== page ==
|Número de publicación||US4265179 A|
|Tipo de publicación||Concesión|
|Número de solicitud||US 06/021,967|
|Fecha de publicación||5 May 1981|
|Fecha de presentación||19 Mar 1979|
|Fecha de prioridad||30 Mar 1978|
|También publicado como||DE2910457A1, DE2910457C2|
|Número de publicación||021967, 06021967, US 4265179 A, US 4265179A, US-A-4265179, US4265179 A, US4265179A|
|Inventores||Alan W. Tupper, Peter R. Flux|
|Cesionario original||Alan William Tupper|
|Exportar cita||BiBTeX, EndNote, RefMan|
|Citas de patentes (9), Citada por (31), Clasificaciones (9), Eventos legales (1)|
|Enlaces externos: USPTO, Cesión de USPTO, Espacenet|
This invention relates to a device, hereinafter called a load transfer device, for enabling a load to be moved along a path defined by a guide member or members, freely past support or attachment points for such guide member or members.
Such a load transfer device has many applications for example in the building, mining, quarrying, farming and engineering, including civil engineering industries. The device can satisfy many requirements for the safety, mobility and physical guidance of personnel and/or equipment at risk from falling, inadequate support or disorientation, for example while on buildings and structures or on sight diminished tasks such as underwater. It can be considered as an alternative device to those conventionally used on aerial ropeways and cable car systems or other systems where a load is moved along a track defined by an elongated member, which may be flexible, e.g. a wire or cable; or rigid, e.g. a rod or tube. It also finds similar application at harbors and docks where goods and people have to be moved from ship to shore and vice versa.
One particular problem which can occur with known prior art devices is complete detachment of the wire or cable from the recessed wheel assembly under twisting loads on the wire in a direction perpendicular to the plane of the wheel. This detachment is called "wind-out", and is caused by the wire engaging in a recess of the wheel and being "wound" past the guide structures as the wheel rotates relative thereto.
According to the present invention there is provided a load transfer device comprising a rotatable wheel which is formed with several recesses in its periphery, the recesses being evenly spaced around the wheel and adjacent recesses being separated by a projecting part of the wheel; and at least one guide member supported at a peripheral part of the wheel, the wheel and guide member having co-operating relatively rotatable surfaces and the arrangement being such that, when the load transfer device and a load bearing element, which extends transversely to the plane of the wheel and co-operates in use with the load transfer device, encounter one another, the wheel can rotate about its axis relative to the guide member with said element being received, guided and passed in one or a succession of the aforesaid recesses and being located with respect to the wheel by said guide member.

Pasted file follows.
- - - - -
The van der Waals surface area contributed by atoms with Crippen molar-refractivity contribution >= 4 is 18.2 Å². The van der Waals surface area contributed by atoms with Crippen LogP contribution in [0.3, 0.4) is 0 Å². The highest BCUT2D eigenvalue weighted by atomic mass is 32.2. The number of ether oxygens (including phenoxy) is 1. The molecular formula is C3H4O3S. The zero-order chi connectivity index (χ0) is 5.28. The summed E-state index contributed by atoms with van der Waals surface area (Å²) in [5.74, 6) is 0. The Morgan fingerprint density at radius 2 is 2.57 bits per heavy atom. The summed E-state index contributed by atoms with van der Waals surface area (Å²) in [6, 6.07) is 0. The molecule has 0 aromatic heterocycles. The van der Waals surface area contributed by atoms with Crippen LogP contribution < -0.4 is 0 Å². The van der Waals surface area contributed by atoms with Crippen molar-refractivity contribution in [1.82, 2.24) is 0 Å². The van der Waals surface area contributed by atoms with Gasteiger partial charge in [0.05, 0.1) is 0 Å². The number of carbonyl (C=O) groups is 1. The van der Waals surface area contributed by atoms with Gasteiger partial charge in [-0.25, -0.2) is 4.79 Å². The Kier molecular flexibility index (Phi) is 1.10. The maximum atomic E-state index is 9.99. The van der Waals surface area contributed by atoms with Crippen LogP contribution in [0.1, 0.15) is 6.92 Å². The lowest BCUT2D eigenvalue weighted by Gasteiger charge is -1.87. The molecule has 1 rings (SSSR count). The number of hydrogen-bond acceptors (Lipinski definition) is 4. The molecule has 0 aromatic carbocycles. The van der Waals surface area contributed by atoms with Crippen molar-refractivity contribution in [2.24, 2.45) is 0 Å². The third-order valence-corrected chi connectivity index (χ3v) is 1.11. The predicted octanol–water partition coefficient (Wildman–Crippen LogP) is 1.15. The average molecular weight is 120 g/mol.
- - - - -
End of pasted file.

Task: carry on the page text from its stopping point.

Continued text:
The wheel may be made of any suitable resilient material, for instance metal, such as stainless steel, or for lighter uses a plastics material may be adequate. Similarly its dimensions may vary considerably, depending on the use to which it is to be put, for instance from about 50 mm in diameter for use on a boat to about 400 mm for mining or heavy lift ropeways. It may be made as a single unit for instance by molding, or assembled from separately made parts. In some embodiments, the wheel and guide member may have interlocking male and female parts. In such embodiments there may be a peripheral groove or channel in which the guide member can be located. In such embodiments the wheel may comprise two circular discs separated by a central connecting core, each disc being cut away to form the several recesses. The projecting parts of each disc may have peripheral flanges which locate with corresponding grooves in the guide or vice versa.
The guide member may be curved to conform to the curvature of the peripheral part of the wheel. All corners and edges on the wheel and the guide member are preferably shaped and smoothed so as to reduce friction and facilitate the various motions which occur when the load transfer device is in use.
The shape of the recesses and projection parts of the wheel can be varied both in number and design but it has been found in practice that six U-shaped recesses, evenly spaced around the wheel, making six corresponding approximately triangular projecting parts, function satisfactorily. It has also been found in practice that wheels with three and four recesses function satisfactorily and that self-indexing of the wheel to the load-bearing element can be achieved by the shaping of the projecting parts. The factors to be considered when designing these parts of the wheel are the dimensions of both the wheel and the attaching means which is to be moved along or on the wire or other elongate member and the service required from the wire or elongate member. Each recess must be sufficiently large to accommodate the load attachment means as it moves along the wire or, in systems where the load is attached to the load transfer device, to accommodate supports for the elongate member or other load bearing elements which support the load transfer device as it moves with the load along a guideway or guidepath. As a load-attachment device or a load bearing element enters a recess it will cause the wheel to rotate, for which reason the wheel can be freely mounted on its shaft, and so enable the load attachment to move through the load transfer device, or the load transfer device to move past a fixed load bearing support location. Alternatively however the position of the wheel can be mechanically controlled to give the required alignments.
In these embodiments the dimensions of the flanges, or grooves, on the periphery of each projecting part may be such as to correspond with those of grooves, or flanges, provided on the sides of the guide member so that the latter will ride freely in the peripheral flanges, or grooves, of the wheel and yet will be securely located therein.
A load transfer device according to these embodiments could in some applications be spliced or connected into a length of wire or other elongate member by the attachment of two ends to diametrically opposite guide members of the load transfer device to allow another wire or elongate member to traverse the plane of the first such member.